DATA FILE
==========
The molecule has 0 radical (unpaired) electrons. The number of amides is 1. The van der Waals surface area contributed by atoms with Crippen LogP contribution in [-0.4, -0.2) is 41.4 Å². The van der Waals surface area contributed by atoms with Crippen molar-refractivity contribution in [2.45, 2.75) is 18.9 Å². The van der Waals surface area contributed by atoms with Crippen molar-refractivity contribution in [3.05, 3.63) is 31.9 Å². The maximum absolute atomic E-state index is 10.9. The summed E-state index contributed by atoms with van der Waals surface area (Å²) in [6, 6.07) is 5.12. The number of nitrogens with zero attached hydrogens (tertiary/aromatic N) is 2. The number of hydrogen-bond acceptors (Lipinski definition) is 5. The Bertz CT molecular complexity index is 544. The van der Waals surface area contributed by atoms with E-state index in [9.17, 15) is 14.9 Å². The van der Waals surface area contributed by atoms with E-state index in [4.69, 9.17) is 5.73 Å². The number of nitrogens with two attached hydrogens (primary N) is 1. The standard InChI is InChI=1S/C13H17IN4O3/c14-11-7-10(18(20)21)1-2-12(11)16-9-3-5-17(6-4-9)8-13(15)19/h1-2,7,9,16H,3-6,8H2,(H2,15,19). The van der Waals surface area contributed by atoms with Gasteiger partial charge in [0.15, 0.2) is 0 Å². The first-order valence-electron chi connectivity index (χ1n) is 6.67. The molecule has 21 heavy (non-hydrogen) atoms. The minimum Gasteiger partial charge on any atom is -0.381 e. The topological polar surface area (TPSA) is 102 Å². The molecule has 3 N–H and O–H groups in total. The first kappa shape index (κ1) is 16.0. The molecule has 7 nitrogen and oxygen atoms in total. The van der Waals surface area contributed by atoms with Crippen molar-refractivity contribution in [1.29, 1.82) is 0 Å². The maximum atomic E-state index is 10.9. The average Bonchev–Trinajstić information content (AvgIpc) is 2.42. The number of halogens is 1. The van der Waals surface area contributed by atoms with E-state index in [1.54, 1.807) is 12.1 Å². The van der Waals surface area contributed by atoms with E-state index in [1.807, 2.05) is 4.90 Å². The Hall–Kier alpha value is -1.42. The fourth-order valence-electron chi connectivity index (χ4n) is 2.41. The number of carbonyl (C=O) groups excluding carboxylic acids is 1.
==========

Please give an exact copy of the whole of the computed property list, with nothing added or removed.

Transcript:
The molecule has 0 radical (unpaired) electrons. The number of amides is 1. The van der Waals surface area contributed by atoms with Crippen LogP contribution in [-0.4, -0.2) is 41.4 Å². The van der Waals surface area contributed by atoms with Crippen molar-refractivity contribution in [2.45, 2.75) is 18.9 Å². The van der Waals surface area contributed by atoms with Crippen molar-refractivity contribution in [3.05, 3.63) is 31.9 Å². The maximum absolute atomic E-state index is 10.9. The summed E-state index contributed by atoms with van der Waals surface area (Å²) in [6, 6.07) is 5.12. The number of nitrogens with zero attached hydrogens (tertiary/aromatic N) is 2. The number of hydrogen-bond acceptors (Lipinski definition) is 5. The Bertz CT molecular complexity index is 544. The van der Waals surface area contributed by atoms with E-state index in [9.17, 15) is 14.9 Å². The van der Waals surface area contributed by atoms with E-state index in [4.69, 9.17) is 5.73 Å². The number of nitrogens with two attached hydrogens (primary N) is 1. The standard InChI is InChI=1S/C13H17IN4O3/c14-11-7-10(18(20)21)1-2-12(11)16-9-3-5-17(6-4-9)8-13(15)19/h1-2,7,9,16H,3-6,8H2,(H2,15,19). The van der Waals surface area contributed by atoms with Gasteiger partial charge in [0.15, 0.2) is 0 Å². The first-order valence-electron chi connectivity index (χ1n) is 6.67. The molecule has 21 heavy (non-hydrogen) atoms. The minimum Gasteiger partial charge on any atom is -0.381 e. The topological polar surface area (TPSA) is 102 Å². The molecule has 3 N–H and O–H groups in total. The first kappa shape index (κ1) is 16.0. The molecule has 7 nitrogen and oxygen atoms in total. The van der Waals surface area contributed by atoms with Crippen molar-refractivity contribution in [1.29, 1.82) is 0 Å². The maximum atomic E-state index is 10.9. The average Bonchev–Trinajstić information content (AvgIpc) is 2.42. The number of halogens is 1. The van der Waals surface area contributed by atoms with E-state index in [1.54, 1.807) is 12.1 Å². The van der Waals surface area contributed by atoms with E-state index in [1.807, 2.05) is 4.90 Å². The Hall–Kier alpha value is -1.42. The fourth-order valence-electron chi connectivity index (χ4n) is 2.41. The number of carbonyl (C=O) groups excluding carboxylic acids is 1.